In these circumstances, the pressure to dispatch NATO ground troops would return.

It should be noted however that sending NATO troops to Ukraine does not inevitably mean sending them into battle with Russia. Should the Russians break through, it is possible to imagine NATO-nation troops being sent to preserve a rump Ukraine by holding Kyiv and a line well to the east of the Russian advance, as the basis for proposing a ceasefire and peace negotiations without preconditions.

This would however imply the loss of much greater Ukrainian territories. To prevent an unintended battle with Russian forces would take extremely careful and transparent talks with Moscow. Western generals would be deeply unwilling to see their troops deployed without air cover, but with NATO and Russian air forces both operating over Ukraine the chances of an aerial clash would be very high indeed.

To eliminate the risk of NATO being drawn into war with Russia, Western governments would not only have to compel Ukraine to accept a ceasefire, but most likely order the Ukrainian army to fall back to NATO lines (which many Ukrainian soldiers would probably be doing anyway). There would then have to be a wide demilitarized zone between the two sides, patrolled by United Nations troops.

Should a limited NATO presence in fact lead to full-scale war with Russia and the intervention of the U.S. armed forces, then the danger of escalation to the use of (initially limited and tactical) nuclear weapons would grow immensely, bringing the world to the brink of Armageddon. One possible scenario is that after a demonstration nuclear explosion (for example, over the Black Sea), Russia would threaten to target not U.S. or European cities, but American military bases in Western Europe. How long would the nerves of European publics and governments hold out before they sued for peace?

Faced with the alternative of Ukrainian defeat and running these literally existential risks, it is essential — as we have argued in a recent paper for the Quincy Institute — that pressure for continued aid to Ukraine, and statements like those of Macron, be accompanied by a serious and credible push for a compromise peace with Russia now, while we still have leverage to bring to talks.

Complete victory for Ukraine is now an obvious impossibility. Any end to the fighting will therefore end in some form of compromise, and the longer we wait, the worse the terms of that compromise will be for Ukraine, and the greater the dangers will be for our countries and the world.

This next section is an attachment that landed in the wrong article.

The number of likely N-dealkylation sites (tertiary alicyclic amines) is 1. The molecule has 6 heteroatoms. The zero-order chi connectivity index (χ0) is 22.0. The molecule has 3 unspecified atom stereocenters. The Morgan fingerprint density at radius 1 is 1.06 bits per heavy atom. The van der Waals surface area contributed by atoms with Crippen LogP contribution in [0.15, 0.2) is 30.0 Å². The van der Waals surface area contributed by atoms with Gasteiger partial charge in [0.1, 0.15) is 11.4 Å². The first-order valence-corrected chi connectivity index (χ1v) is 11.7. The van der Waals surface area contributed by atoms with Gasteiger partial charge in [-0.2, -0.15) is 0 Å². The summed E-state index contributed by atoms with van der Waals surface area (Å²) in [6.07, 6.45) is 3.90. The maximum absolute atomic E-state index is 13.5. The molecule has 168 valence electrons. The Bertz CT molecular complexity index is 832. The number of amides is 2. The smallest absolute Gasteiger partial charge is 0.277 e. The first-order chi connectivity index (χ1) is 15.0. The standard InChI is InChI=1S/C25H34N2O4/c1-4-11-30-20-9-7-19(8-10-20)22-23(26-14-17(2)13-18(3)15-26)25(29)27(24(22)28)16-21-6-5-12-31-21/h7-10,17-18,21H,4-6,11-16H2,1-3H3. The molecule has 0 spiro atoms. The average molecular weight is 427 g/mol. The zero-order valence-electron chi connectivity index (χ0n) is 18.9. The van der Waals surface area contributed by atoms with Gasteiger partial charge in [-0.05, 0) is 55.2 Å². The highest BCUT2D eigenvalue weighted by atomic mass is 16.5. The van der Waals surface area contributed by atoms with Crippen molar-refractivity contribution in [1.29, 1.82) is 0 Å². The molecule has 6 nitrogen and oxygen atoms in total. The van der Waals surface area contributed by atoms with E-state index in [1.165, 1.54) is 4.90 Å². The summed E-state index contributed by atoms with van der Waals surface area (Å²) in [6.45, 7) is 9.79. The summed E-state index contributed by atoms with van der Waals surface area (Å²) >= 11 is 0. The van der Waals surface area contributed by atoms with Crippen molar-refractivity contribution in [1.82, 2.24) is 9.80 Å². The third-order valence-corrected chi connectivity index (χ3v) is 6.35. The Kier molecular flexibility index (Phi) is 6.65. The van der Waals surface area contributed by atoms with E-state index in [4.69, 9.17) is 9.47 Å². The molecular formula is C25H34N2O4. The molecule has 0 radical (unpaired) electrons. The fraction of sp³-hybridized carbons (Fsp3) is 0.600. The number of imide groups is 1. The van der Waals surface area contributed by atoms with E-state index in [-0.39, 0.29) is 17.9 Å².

German Defense Minister Ursula von der Leyen , Eric Trappier and Emmanuel Macron, June 17, 2019. REUTERS/Benoit Tessier/PoolPhoto by Jacques Witt/Pool/ABACAPRESS.COM Photo by Jacques Witt/pool/ABACAPRESS.COM

Analysis | Europe
Diplomacy Watch: Ukraine risks losing the war — and the peace

Diplomacy Watch: Ukraine risks losing the war — and the peace

QiOSK

This week, Ukrainian President Volodymyr Zelensky offered his starkest warning yet about the need for new military aid from the United States.

“It’s important to specifically address the Congress,” Zelensky said. “If the Congress doesn’t help Ukraine, Ukraine will lose the war.”

keep readingShow less
South Korean president faces setback in elections

South Korean President Yoon Suk Yeol casts his early vote for 22nd parliamentary election, in Busan, South Korea, April 5, 2024. Yonhap via REUTERS

South Korean president faces setback in elections

QiOSK

Today, South Korea held its quadrennial parliamentary election, which ended in the opposition liberal party’s landslide victory. The liberal camp, combining the main opposition liberal party and its two sister parties, won enough seats (180 or more) to unilaterally fast-track bills and end filibusters. The ruling conservative party’s defeat comes as no surprise since many South Koreans entered the election highly dissatisfied with the Yoon Suk-yeol administration and determined to keep the government in check.

What does this mean for South Korea’s foreign policy for the remaining three years of the Yoon administration? Traditionally, parliamentary elections have tended to have little effect on the incumbent government’s foreign policy. However, today’s election may create legitimate domestic constraints on the Yoon administration’s foreign policy primarily by shrinking Yoon’s political capital and legitimacy to implement his foreign policy agenda.

keep readingShow less
Could the maritime corridor become Gaza’s lifeline?

A tugboat tows a barge loaded with humanitarian aid for Gaza, as seen from Larnaca, Cyprus, March 30, 2024. REUTERS/Yiannis Kourtoglou

Could the maritime corridor become Gaza’s lifeline?

Middle East

As Gaza’s humanitarian crisis deepens, a small U.S.-based advisory group hopes to build a temporary port that could bring as many as 200 truckloads of aid into the besieged strip each day, more than doubling the average daily flow of aid, according to a person with detailed knowledge of the maritime corridor plan.

The port effort, led by a firm called Fogbow, could start bringing aid into Gaza from Cyprus within 28 days of receiving the necessary funding from international donors. The project would require $30 million to get started, followed by an additional $30 million each month to continue operations, according to the source.

keep readingShow less

Israel-Gaza Crisis

Latest